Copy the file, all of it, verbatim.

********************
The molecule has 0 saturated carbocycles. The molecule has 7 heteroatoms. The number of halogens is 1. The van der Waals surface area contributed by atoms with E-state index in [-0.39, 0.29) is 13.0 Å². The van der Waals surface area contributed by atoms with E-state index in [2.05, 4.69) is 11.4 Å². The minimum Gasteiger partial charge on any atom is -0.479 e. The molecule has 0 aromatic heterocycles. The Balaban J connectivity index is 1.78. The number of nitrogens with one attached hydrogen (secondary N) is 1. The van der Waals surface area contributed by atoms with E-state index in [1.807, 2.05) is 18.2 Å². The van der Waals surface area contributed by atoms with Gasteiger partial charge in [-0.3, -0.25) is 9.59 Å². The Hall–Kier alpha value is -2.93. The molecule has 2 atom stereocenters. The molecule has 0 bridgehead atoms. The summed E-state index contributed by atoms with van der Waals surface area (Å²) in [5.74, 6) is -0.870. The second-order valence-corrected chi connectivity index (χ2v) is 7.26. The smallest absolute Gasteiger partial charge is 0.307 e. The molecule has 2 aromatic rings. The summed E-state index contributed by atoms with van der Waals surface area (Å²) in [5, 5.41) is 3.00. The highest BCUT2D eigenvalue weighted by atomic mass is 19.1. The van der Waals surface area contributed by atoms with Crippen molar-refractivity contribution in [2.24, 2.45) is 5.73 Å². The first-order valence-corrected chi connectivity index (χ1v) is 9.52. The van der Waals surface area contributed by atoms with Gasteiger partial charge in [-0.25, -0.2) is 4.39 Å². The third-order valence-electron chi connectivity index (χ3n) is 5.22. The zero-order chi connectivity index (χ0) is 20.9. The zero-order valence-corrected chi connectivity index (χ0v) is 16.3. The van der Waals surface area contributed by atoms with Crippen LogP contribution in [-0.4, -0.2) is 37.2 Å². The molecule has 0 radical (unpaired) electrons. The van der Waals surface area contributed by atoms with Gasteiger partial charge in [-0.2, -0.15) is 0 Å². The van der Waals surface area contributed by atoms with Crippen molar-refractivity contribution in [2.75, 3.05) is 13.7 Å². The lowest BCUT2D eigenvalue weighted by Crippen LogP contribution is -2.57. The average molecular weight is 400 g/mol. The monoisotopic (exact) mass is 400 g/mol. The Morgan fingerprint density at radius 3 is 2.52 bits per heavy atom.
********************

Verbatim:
The molecule has 0 saturated carbocycles. The molecule has 7 heteroatoms. The number of halogens is 1. The van der Waals surface area contributed by atoms with E-state index in [-0.39, 0.29) is 13.0 Å². The van der Waals surface area contributed by atoms with E-state index in [2.05, 4.69) is 11.4 Å². The minimum Gasteiger partial charge on any atom is -0.479 e. The molecule has 0 aromatic heterocycles. The Balaban J connectivity index is 1.78. The number of nitrogens with one attached hydrogen (secondary N) is 1. The van der Waals surface area contributed by atoms with E-state index in [1.807, 2.05) is 18.2 Å². The van der Waals surface area contributed by atoms with Gasteiger partial charge in [-0.3, -0.25) is 9.59 Å². The Hall–Kier alpha value is -2.93. The molecule has 2 atom stereocenters. The molecule has 0 bridgehead atoms. The summed E-state index contributed by atoms with van der Waals surface area (Å²) in [5.74, 6) is -0.870. The second-order valence-corrected chi connectivity index (χ2v) is 7.26. The smallest absolute Gasteiger partial charge is 0.307 e. The molecule has 2 aromatic rings. The summed E-state index contributed by atoms with van der Waals surface area (Å²) in [5, 5.41) is 3.00. The highest BCUT2D eigenvalue weighted by atomic mass is 19.1. The van der Waals surface area contributed by atoms with Crippen molar-refractivity contribution in [2.24, 2.45) is 5.73 Å². The first-order valence-corrected chi connectivity index (χ1v) is 9.52. The van der Waals surface area contributed by atoms with Gasteiger partial charge in [-0.25, -0.2) is 4.39 Å². The third-order valence-electron chi connectivity index (χ3n) is 5.22. The zero-order chi connectivity index (χ0) is 20.9. The zero-order valence-corrected chi connectivity index (χ0v) is 16.3. The van der Waals surface area contributed by atoms with Crippen LogP contribution in [-0.4, -0.2) is 37.2 Å². The molecule has 0 radical (unpaired) electrons. The van der Waals surface area contributed by atoms with Gasteiger partial charge in [-0.2, -0.15) is 0 Å². The van der Waals surface area contributed by atoms with Crippen molar-refractivity contribution in [2.75, 3.05) is 13.7 Å². The lowest BCUT2D eigenvalue weighted by Crippen LogP contribution is -2.57. The average molecular weight is 400 g/mol. The monoisotopic (exact) mass is 400 g/mol. The Morgan fingerprint density at radius 3 is 2.52 bits per heavy atom.